“Only by comparing IAM platforms can an organization determine what will work best to properly secure digital identities,” says Osterman.
Organizations must alter their deployment methods, and the ways they use security tools to effectively manage IAM across multiple cloud services. “There’s a steep learning curve and education required to gain a better understanding of how to manage identities in the cloud,” says Lane.
Another challenge involves managing identities across multiple organizations. Advances such as federated identity management (FIM) can help here, according to Newhouse. FIM enables organizations to authenticate users of cloud services, using the organization’s chosen identity provider. For example, a user with a Google account identity can add various applications provided by external providers. The user logs on using his or her Google account ID to access any applications, and is authenticated and authorized as needed.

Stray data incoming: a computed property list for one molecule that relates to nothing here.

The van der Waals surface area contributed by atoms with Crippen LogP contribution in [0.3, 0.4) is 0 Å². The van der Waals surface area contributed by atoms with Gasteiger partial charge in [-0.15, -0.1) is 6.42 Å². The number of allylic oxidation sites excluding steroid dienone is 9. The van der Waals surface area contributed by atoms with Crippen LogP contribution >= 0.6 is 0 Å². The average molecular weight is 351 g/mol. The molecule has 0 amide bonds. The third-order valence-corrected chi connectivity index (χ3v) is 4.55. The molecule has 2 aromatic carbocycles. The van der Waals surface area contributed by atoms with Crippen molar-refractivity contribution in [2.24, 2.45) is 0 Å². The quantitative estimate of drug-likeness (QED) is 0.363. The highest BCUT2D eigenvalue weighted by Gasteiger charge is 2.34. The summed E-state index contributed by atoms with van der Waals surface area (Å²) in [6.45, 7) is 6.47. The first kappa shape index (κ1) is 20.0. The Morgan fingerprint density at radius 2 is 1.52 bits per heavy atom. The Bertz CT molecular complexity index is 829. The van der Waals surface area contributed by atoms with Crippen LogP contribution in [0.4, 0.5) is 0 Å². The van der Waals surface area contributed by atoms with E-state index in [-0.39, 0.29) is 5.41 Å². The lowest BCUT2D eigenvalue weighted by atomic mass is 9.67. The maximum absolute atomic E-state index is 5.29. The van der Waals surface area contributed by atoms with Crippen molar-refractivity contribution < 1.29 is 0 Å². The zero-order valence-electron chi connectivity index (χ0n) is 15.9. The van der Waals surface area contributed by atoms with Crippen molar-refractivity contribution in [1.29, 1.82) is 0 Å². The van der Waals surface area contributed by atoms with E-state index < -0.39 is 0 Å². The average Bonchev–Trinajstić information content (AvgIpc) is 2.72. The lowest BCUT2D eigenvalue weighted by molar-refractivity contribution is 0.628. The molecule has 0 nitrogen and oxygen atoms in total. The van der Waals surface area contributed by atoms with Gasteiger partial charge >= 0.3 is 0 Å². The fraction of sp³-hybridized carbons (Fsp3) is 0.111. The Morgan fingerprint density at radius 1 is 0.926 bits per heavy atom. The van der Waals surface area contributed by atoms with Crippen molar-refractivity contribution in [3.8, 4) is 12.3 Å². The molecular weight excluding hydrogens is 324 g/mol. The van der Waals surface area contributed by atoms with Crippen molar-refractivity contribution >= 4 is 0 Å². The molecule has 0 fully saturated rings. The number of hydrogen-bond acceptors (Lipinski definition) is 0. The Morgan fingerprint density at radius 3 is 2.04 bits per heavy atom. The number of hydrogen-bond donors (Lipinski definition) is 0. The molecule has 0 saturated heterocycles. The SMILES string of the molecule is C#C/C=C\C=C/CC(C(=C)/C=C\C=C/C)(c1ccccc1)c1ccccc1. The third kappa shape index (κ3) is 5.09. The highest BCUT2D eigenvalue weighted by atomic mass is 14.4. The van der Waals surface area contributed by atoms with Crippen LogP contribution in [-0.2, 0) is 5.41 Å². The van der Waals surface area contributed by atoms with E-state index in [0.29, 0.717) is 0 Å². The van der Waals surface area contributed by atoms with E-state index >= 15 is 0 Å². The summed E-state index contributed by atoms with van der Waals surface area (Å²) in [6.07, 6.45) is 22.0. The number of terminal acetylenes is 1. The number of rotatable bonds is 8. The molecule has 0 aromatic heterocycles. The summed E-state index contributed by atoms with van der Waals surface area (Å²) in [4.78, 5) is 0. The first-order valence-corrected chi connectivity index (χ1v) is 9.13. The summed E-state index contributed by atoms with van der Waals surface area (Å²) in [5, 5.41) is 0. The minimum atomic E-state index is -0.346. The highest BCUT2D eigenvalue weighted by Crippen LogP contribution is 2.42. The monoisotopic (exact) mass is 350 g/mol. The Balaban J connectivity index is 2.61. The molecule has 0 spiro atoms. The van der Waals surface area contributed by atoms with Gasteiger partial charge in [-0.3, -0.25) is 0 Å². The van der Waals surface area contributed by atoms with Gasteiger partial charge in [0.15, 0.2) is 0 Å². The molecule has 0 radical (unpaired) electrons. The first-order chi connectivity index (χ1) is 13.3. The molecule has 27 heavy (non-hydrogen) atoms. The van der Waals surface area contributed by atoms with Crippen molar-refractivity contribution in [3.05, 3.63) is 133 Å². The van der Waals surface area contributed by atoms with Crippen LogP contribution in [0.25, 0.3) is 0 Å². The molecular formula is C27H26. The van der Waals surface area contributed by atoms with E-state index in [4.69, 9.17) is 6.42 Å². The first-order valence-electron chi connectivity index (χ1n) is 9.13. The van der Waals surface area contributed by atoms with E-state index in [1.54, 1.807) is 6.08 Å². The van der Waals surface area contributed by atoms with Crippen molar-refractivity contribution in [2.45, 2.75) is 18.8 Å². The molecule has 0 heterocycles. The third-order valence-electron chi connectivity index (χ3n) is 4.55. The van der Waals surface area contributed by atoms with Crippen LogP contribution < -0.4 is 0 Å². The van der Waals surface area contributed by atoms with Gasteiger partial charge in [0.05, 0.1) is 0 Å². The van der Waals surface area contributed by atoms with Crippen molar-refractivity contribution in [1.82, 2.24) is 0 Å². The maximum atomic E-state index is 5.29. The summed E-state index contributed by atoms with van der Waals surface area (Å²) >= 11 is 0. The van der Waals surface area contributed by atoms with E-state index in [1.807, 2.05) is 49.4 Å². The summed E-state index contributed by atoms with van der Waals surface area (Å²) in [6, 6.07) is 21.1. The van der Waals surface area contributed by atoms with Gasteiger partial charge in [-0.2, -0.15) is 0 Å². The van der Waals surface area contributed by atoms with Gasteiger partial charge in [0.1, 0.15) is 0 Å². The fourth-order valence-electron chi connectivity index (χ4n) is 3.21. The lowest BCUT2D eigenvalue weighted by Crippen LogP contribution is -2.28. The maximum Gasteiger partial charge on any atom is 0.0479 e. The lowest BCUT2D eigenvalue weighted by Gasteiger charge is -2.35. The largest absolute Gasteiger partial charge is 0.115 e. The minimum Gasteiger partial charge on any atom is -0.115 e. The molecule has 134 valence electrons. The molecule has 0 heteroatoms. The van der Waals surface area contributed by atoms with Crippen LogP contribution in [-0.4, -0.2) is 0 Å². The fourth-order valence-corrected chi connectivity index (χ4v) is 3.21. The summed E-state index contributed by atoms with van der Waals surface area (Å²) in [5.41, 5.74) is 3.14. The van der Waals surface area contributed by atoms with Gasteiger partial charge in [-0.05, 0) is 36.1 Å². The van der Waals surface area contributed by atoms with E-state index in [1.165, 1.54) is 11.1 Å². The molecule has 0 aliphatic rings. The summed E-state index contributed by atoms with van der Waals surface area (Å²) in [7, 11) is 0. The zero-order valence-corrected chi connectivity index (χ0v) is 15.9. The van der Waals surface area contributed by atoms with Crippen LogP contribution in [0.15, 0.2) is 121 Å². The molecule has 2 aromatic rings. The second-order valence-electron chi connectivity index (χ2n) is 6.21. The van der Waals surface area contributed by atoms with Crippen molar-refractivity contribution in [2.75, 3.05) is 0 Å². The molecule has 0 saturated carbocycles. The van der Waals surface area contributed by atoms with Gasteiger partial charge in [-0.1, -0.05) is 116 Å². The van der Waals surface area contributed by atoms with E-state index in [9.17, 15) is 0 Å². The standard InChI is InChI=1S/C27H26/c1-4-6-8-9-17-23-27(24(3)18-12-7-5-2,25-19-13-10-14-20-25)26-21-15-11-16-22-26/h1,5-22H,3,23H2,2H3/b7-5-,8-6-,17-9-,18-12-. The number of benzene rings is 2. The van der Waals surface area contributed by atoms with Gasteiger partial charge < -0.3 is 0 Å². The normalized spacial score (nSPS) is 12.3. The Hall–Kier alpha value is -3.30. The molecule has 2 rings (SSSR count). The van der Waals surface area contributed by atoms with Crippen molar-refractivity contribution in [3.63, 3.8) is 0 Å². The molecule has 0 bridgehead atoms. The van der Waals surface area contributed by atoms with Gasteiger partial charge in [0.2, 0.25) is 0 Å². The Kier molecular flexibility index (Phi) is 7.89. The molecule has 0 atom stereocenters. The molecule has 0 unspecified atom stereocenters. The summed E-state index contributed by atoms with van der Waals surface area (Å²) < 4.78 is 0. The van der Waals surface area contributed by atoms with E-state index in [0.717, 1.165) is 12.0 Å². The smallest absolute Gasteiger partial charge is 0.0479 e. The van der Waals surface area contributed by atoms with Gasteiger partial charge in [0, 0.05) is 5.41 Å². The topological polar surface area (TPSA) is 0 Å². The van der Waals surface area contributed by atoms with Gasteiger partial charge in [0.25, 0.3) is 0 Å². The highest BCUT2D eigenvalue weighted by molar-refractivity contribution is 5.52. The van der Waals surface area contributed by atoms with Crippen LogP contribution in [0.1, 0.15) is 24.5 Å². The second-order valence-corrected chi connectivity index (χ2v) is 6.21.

Those just starting the process of purchasing IAM, or in search of a new cloud-based IAM platform, must properly compare current IAM platforms and services. While it is possible to control access manually to organizational resources, manually controlling privileges is often unreliable and inflexible. Ultimately, specialized tools are still needed to ensure the organization’s security team can properly manage identities and access to resources. As companies strive to modernize, automate and streamline operations, Gartner recommends organizations examine leading cloud IAM alternatives to achieve greater security, privacy and regulatory compliance.
Gartner recommends that organizations “craft a robust cloud IAM strategy. Automate and simplify IAM processes for agility and efficiency. Meet changing customer needs with consumer IAM. Protect APIs and ramp up fraud protection.”
Tips and best practices
Gartner recommends organizations focus on “careful” scaling — too narrow creates inconsistent enforcement, too broad will only increase complexity. And the stakes are high. Gartner predicts that by 2021, enterprises with IAM tools will be at a 50 percent lower risk of advanced threat impacts compared to their peers.
Gartner recommends organizations hone in on ways to reduce: Reduce the number of permanent privileged accounts. Reduce the number of shared accounts. Reduce the duration of temporary privileges. Reduce the entitlements of each account. Embracing a principle of least privilege, in which each account has as few entitlements as possible, should be the rule.